When it comes to community development, the proverb, “It takes a village to raise a child,” is often an underlying motivator. So, when it came to bringing the Murray recreation complex to fruition, not only did the “Village” of Murray step up, but organizations like the Clarke County Development Corporation (CCDC), DEKKO and Clarke County businesses took action to contribute.
In 2015, when the Murray recreation complex was first proposed, city leadership knew the development of a thoroughly updated sports complex would be a daunting ask for the community of less than 700. With city budgets already tight, the decision was made to develop the complex intentionally avoiding the use of city funds. That meant footing the bill for the development would depend on money raised through community donations, non-profit grants, and in-kind services.
“This was certainly a long time coming,” said Murray City Administrator, Denise Arnold. “But this community’s dedication to our children and their future has and always will be priority number one.”
Murray Development’s proposed recreation complex was designed to address a number of issues, but most importantly, to provide abundant sports and recreation space and access for local children and families. Their proposal started with the ball complex. The existing fields, located in the north end of the city woefully lacked the space and infrastructure necessary to support a growing community. So, in a land trade with Murray Development, a suitable area south of the community was acquired and designs and strategies were set in motion for future development. But first, there was some serious fundraising to be done.
Between 2015 and when ground broke at the new complex in 2017, the Murray residents, businesses, and local organizations came together to raise more than $750,000. While the majority of that came from DEKKO with a $500K grant, the CCDC with a $158K grant, and a $95K TAP grant from Chariton Valley, community donations pushed them across the finish line and funded the dirt work and development necessary to complete the ball fields as well as walking trails and parking at the new complex.
The next challenge in the development dream plan was to build a modern, fully functioning concessions facility. More than a few coolers and water fountains, the design of the Murray recreation complex concessions building would include high-capacity refrigeration, modern cooktops for hot food preparation, a multi-bay wash area, and the space to serve events of all sizes. The hopes of the development team as well as city leaders were to make the new facility available year-round for commercial kitchen use and facilitating new businesses, even offering opportunities for pop-up catering and special events.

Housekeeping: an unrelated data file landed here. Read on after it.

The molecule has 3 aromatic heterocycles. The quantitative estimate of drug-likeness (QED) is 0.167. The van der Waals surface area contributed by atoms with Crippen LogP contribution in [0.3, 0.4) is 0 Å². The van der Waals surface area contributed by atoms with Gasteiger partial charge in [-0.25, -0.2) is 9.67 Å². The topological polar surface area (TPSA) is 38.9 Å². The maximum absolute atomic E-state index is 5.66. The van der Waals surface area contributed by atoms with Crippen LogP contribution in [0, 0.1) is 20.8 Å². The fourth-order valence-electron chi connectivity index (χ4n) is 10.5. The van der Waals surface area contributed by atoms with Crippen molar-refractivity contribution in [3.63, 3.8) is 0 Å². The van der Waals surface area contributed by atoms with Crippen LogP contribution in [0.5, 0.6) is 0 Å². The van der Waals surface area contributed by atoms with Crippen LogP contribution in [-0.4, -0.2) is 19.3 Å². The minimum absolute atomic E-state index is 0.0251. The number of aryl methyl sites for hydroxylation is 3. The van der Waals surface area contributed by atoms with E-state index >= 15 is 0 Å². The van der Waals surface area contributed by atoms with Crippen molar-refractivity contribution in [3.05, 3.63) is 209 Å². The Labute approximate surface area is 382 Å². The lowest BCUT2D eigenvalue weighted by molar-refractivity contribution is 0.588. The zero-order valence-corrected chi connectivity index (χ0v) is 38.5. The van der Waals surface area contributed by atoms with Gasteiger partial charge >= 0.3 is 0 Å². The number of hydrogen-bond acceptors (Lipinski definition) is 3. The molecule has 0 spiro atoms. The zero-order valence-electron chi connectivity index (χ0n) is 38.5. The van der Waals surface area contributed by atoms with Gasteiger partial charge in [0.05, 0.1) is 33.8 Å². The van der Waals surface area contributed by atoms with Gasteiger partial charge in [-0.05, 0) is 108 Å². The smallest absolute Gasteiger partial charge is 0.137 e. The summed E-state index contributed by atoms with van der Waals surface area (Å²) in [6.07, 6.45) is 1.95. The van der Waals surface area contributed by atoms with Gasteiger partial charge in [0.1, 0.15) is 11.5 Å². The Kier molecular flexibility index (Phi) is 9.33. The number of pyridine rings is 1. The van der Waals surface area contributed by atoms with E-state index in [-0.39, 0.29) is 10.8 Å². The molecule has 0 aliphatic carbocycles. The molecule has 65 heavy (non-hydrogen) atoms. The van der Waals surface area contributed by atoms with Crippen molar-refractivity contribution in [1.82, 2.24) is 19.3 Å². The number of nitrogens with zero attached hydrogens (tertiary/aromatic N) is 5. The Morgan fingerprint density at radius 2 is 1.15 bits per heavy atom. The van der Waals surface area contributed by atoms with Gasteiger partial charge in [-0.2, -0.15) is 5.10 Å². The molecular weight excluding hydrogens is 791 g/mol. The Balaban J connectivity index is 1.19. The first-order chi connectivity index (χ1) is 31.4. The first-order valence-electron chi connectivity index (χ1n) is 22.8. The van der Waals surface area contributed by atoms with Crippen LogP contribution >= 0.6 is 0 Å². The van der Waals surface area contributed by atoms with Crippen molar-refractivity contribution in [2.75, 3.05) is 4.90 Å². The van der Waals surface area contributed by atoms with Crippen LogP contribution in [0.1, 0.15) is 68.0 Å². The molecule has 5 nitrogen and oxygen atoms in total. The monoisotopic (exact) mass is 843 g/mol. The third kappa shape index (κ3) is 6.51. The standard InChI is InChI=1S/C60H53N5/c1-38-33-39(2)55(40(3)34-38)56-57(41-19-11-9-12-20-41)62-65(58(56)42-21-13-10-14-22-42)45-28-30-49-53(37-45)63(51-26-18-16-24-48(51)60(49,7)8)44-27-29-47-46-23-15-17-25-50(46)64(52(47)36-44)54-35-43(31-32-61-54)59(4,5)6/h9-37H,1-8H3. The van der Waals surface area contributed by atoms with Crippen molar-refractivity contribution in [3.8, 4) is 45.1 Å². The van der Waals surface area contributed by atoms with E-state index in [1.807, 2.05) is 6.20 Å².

With some money already on-hand from community donations, a challenge of a matching grant from DEKKO was announced in early December of 2022. By the 31st of that month – just three short weeks – the citizens of Murray stepped up providing more than $25,000 in additional donations including $9,100 of in-kind services, trade, and materials to meet the challenge. Finally, a Pillars grant in the amount of $50,758.51 from the CCDC locked in the amount needed to complete the new concessions facility.
“It’s heartening to see a community come together like this,” said CCDC board member, Doug Miller. “After almost 10 years of diligence and hard work, their vision deserves to be realized.”
With that, the CCDC’s grant committee waived their standard 30-day evaluation period and approved the request at the January meeting.
While the concessions facility is slated to be completed by mid-Spring of 2023, Arnold says there’s still work to be done on the complex as well as other projects throughout the city.
At the complex, there are still sidewalks and an irrigation system to put in, but funds for that have already been set aside and those projects can be started. Other City of Murray projects in development include the potential of a new playground and splash pad at Mallory Park as well as implementing infrastructure for a housing development that will support 6 new houses being built.